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Saturday, November 22, 2014

Book Excerpt #3 (Part II) - "Mukhabarat, Baby!", by Eric Burkhart

Because of the numerous requests I received regarding the end to Excerpt #3 (I was forced to cut it short because of size constraints), I have decided to provide the end to that particular story.  Please pick up the story from the end of yesterday's post:

I don't recall anything about the rest of the day.  I know I had a lot on my mind.  I could not explain how it happened, but during those few, indelicate, precious seconds immediately following the birth, I watched that life announce its presence.  I saw the majestic beauty in human creation, and realized that it made no sense to my analytical brain, that events like this could occur without a divine catalyst.  Certainly Madalyn Murray O'Hair would consider my argument to be weak and emotional.  And that's part of the picture.  This vein of "feelings" that we have, to love and hate, to envy and despise, to adore and to admire.  It is what sets apart from the more nature-reactive living things, including plants and trees.  Something else I realized at about the same time: the need for nature to be appreciated and admired.  This epiphany of sorts was encouraged by my environment.  Africa does nothing in small measure.  The cheer of the yellow marigold and color explosion of the Lilac-Breasted Roller demand to be acknowledged and appreciated.  I speak of the sights and the smells of nature that we learn almost from birth to take for granted.  I would imagine the ideal, "Darwinesque" creature would have accounted for what was necessary, not what was appreciated.  Survival of the fittest, evolving out uselessness and redundancy, doesn't leave much place for sympathy and humor.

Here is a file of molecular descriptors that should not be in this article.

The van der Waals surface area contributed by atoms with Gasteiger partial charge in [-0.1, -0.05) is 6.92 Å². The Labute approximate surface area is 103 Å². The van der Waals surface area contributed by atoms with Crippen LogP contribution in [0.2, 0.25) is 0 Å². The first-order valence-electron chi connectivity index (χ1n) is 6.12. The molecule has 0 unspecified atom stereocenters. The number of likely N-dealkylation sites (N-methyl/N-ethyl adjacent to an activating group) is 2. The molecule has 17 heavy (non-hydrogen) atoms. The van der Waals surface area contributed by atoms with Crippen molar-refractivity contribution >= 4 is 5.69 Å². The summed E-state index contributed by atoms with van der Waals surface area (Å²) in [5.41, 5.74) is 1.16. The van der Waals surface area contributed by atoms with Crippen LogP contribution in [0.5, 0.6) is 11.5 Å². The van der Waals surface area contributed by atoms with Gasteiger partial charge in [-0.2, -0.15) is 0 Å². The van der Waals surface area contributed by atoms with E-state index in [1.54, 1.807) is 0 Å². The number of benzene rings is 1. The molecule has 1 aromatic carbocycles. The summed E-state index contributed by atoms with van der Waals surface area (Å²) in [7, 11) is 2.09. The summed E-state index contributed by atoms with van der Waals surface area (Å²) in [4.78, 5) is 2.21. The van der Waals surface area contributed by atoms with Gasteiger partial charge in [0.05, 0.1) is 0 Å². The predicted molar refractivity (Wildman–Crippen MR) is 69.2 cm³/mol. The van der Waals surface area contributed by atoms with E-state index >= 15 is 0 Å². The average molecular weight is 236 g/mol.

Please don't get me wrong.  I'm not trying to pick a fight with Evolutionists.  I guess its more of a self-defense against Atheists, all of whom seem to be died-in-the-wool Evolutionists.  But this long-winded lecture is not something I'm used to or comfortable giving.  I still have a bucket full of questions to ask, but at least I've been able to check off a few.  We have a creator because we love and we hate, and because we covet and we empathize.  We are gluttons for food, money, sex and material things.  It is what sets us apart.  Its like a thumb print, from him (or her), to remind us of our starting point.  How do I account for all the different religions around the world?  I can't, and I don't have to.  I have studied Hinduism and Islam.  I am fascinated by the idea of reincarnation and I have read the Quran (three times-ouch!).  But where I am is right for me.  And I do not feel the urge or the obligation to proselytize.  It is the most personal of decisions and absolutely none of my business how someone else chooses (or not) to worship.  I still attend Mass every week and do not miss a Holy Day of Obligation.  And I go to Confessional...not nearly enough.  But the decision to show my appreciation to God in the traditional manner in which I was raised is my business.  Its difficult for me to understand how those with no answers whatsoever are so self-righteous in their criticism and activism against Christianity.  No more school plays in December about the birth of Jesus.  No more "Pledge of Allegiance" ("one nation, under God" violates the Constitution).  Just for fun, the next time you get into a discussion about "The Meaning of Life" with an atheist, ask them where do we came from?  I want to know, how did all this start?  There must have been energy...where did it come from?  What or who is the antagonist that put "The Big Bang" in motion?  You see, I can answer that question and they can't, but I'm the idiot....they will have plenty to say about "natural selection" and the fish that chooses (I wonder why?) to leave the water for the land.  The key is, if you have the patience and the stamina, to force them further back, all the way to "The Big Bang".  Then ask them why did it happen and what were the causes.

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